Even during a tumultuous economic time, with inflation still sitting well above the Federal Reserve’s target, cruise lines are thriving. 

In the first quarter of the fiscal year, executives across the industry boosted their full-year profit forecasts as they saw record-breaking demand. 

Norwegian Cruise Line reported seeing record bookings, while Carnival noted it is “capturing more new guests than ever before.” 

“The demand for cruise vacations continues to be at an all-time high, as evidenced by record bookings, record book decisions and record advanced ticket sales,” Norwegian CEO Harry Sommer told analysts on an earnings call earlier this month. 

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The company’s advanced ticket sales balance increased 30% year over year, reaching a record $3.8 billion.

The company raised its full-year profit forecast Monday for the second time in the last three weeks as it “continued to see very strong demand and record bookings,” Norwegian CFO Mark Kempa said. 

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Royal Caribbean Cruises CEO Jason Liberty told analysts on the company’s most recent earnings call demand for its “vacation experiences continues to accelerate” even as some prices rose.

Liberty explained that bookings throughout the first quarter, including April, consistently outpaced last year. 

However, “European bookings are outpacing last year’s levels at higher prices,” he said. 

Ticker Security Last Change Change %
NCLH NORWEGIAN CRUISE LINE HOLDINGS LTD. 16.94 0.00 0.00%
CCL CARNIVAL CORP. 16.20 +0.10 +0.62%
RCL ROYAL CARIBBEAN GROUP 150.75 +3.05 +2.06%

“We see strong demand across all products and markets. North America continues to be extremely robust, where approximately 80% of this year’s guests are sourced,” Liberty said. 

The company raised its annual profit forecast in April. 

Carnival Glory sailing

Carnival Cruises also raised its annual profit forecast during its first-quarter earnings amid record bookings. 

The company’s “record book position and activity did not just happen, and it is not the result of pent-up demand for repeat guests built up during the pause, which is now years in the rearview mirror,” CEO Josh Weinstein said.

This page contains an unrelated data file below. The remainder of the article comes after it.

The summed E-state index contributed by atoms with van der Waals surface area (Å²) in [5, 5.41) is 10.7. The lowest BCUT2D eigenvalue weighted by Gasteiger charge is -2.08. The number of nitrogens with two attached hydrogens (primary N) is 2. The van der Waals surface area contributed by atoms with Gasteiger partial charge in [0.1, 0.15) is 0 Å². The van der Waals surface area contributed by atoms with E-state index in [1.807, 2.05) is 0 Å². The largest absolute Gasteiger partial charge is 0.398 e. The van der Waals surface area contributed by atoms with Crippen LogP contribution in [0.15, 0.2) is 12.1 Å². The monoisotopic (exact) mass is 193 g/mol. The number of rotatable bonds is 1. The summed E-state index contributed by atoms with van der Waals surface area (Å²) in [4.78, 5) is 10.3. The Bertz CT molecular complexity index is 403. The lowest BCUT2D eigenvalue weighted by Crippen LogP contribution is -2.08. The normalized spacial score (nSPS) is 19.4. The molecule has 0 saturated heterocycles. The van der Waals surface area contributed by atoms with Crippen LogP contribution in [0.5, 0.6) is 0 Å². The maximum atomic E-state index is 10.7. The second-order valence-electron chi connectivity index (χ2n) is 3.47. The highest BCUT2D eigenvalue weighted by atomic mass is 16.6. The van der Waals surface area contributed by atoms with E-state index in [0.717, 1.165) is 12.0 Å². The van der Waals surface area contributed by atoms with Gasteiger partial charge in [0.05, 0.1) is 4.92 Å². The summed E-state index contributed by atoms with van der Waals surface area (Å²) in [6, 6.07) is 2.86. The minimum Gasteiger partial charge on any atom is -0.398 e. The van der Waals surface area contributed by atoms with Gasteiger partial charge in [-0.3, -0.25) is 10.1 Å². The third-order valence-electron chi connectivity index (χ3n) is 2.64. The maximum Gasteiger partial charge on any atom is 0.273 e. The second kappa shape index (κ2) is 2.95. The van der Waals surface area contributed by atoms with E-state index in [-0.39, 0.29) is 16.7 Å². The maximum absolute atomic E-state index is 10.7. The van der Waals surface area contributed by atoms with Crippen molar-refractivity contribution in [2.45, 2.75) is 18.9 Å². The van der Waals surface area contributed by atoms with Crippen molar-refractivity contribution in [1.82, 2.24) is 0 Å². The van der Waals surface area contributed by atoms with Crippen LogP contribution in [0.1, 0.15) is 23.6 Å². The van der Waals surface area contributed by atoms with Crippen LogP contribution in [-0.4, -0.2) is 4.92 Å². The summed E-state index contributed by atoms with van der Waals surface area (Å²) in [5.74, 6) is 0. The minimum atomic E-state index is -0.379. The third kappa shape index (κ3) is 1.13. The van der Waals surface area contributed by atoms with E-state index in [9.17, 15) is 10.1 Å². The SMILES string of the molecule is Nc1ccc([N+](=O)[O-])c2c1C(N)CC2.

“It is because we have been creating more consideration and broad-based demand for cruise travel in all of our source markets across our well-balanced portfolio.” 

Weinstein noted the demand came as prices remained elevated. He noted that prices “ran considerably higher for our peak summer period in (the third quarter), and they were also considerably higher for (the fourth quarter).” 

Travelmation founder Adam Duckworth told FOX Business the demand for cruises has increased significantly in recent years as travelers realize they can get more value with these types of trips. 

The Norwegian Caribbean Lines

“Most cruise lines will include all meals, and they are a one-stop shop to endless entertainment and activities for travelers of all ages,” Duckworth said, adding these types of trips also eliminate the need to drive or fly between cities. 

Though a “more luxury vessel may cost you more than a land vacation,” Duckworth noted that “often times, you get so much value for your money that it truly is a great deal.  Even if you go super luxe, you typically have all meals, drinks, entertainment, excursions and sometimes even flights included.” 

The Points Guy senior cruise writer Ashley Kosciolek agreed that while they are still “commanding some of the highest fares ever, they’re still a great value.” 

“If you were to island hop around the Caribbean or travel from town to town in Alaska, you’d pay quite a bit more to do it on your own than if you cruised to those locations, especially when you consider transportation costs, as well as hotel stays and meals,” Kosciolek noted. 

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